Should I Choose a Green Roof or White Roof?
Many experts would agree that black roofs could be replaced by white or green roofs to provide an economic and/or environmental benefit.
Indeed, black roofs should be phased out perhaps with the possible exception of colder regions where black roofs may be preferable due to their ability to retain heat.
Research shows that green and white roofs are a better choice across the board.
However, the debate as to whether you should build with a green or white roof has become more interesting given their various characteristics and benefits.
What Are Green Roofs and White Roofs?
A green roof, also known as a “living roof”, or vegetated roof, is a roof that is partially or completely covered with vegetation and a growing medium, and planted on a waterproofing membrane. Green roofs can also contain layers of root barrier and drainage and irrigation systems.
Green roofs are generally grouped into 3 different categories:
- Extensive Green Roofs
- Intensive Green Roofs
- Semi-Intensive Green Roofs
Extensive green roofs require minimal maintenance since they contain plants that have native, low maintenance/self-sustaining characteristics, intensive green roofs somewhat resemble, and may require the semi-regular maintenance level of, traditional gardens and semi-intensive green roofs which aim to be aesthetically pleasing yet require regular ongoing irrigation, fertilizer and maintenance.
A white roof, or “cool roof”, is a roof that is painted with solar reflective white coating capable of reflecting up to 90% of sunlight (in contrast, conventional black roofs only reflect up to 20%).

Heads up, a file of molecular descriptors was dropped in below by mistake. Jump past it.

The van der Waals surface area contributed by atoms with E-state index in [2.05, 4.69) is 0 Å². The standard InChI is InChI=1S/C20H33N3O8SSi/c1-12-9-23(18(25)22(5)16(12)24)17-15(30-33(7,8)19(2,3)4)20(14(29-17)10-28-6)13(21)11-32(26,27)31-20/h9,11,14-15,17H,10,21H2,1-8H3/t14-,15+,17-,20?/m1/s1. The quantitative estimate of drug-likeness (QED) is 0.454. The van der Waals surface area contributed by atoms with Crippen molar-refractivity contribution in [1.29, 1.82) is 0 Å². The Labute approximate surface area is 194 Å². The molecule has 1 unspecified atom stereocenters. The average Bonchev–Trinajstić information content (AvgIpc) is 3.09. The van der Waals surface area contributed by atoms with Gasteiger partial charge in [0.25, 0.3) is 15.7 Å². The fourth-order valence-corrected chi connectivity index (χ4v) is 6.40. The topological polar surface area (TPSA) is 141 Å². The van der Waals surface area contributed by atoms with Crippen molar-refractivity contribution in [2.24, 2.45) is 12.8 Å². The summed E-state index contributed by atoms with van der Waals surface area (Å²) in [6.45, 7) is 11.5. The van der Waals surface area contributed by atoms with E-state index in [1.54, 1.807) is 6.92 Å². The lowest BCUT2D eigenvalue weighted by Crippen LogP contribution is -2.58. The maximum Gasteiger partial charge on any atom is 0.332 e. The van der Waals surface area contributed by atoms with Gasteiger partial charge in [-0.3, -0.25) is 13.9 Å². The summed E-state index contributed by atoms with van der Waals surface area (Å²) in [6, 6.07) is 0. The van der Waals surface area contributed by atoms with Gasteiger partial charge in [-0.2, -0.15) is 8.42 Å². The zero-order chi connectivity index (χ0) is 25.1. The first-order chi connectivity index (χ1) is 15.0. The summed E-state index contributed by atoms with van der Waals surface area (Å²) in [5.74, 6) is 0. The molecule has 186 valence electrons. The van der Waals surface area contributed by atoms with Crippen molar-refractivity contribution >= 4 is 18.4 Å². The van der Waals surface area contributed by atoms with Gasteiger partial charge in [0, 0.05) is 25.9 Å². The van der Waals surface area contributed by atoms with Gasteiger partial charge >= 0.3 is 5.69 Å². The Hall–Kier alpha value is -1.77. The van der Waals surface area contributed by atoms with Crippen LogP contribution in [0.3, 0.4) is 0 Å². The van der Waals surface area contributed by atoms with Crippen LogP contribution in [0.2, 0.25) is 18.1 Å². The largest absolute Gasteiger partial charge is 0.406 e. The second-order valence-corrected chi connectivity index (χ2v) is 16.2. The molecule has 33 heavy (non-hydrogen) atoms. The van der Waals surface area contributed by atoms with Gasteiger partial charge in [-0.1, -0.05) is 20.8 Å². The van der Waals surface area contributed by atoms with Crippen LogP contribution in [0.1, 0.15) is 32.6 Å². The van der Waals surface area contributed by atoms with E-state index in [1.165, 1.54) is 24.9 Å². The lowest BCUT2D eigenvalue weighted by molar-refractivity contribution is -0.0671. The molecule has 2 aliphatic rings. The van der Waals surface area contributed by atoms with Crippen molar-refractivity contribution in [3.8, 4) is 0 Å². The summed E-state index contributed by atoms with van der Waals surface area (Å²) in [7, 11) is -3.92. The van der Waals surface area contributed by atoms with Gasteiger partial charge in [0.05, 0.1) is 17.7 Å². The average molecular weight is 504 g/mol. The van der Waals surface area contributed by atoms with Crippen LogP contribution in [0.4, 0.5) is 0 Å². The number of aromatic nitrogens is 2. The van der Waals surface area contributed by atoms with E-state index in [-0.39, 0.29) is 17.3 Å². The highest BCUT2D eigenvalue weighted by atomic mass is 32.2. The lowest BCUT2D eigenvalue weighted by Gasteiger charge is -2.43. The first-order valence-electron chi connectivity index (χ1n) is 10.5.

White roofs’ benefits are measured partly according to the solar reflectance index, or SRI. A roof’s SRI is a measure of a surface’s ability to reflect solar heat. SRI measures reflectance (reflecting the sun’s rays) and thermal emittance (the roof’s ability to radiate absorbed heat).
SRI is a gauge from 0-100, with 0 being most likely to absorb and radiate heat (such as a tar roof) and 100 being the most reflective (least likely to get hot) such as a “cool roof”.
Both white and green roofs alike are successful in mitigating the adverse effects of dark impervious urban surfaces, which contribute to “Heat Island Effect” (man-made areas that become hotter than nearby rural areas).
Both white and green roofs have positive environmental effects in comparison to conventional black roofs.
Should I Choose a Green Roof or White Roof?
But which should you choose?
There are three factors you should consider prior to deciding to design with either a white or green roof:
- Environmental Effects
- Aesthetics and Function
Economics (Short and long term)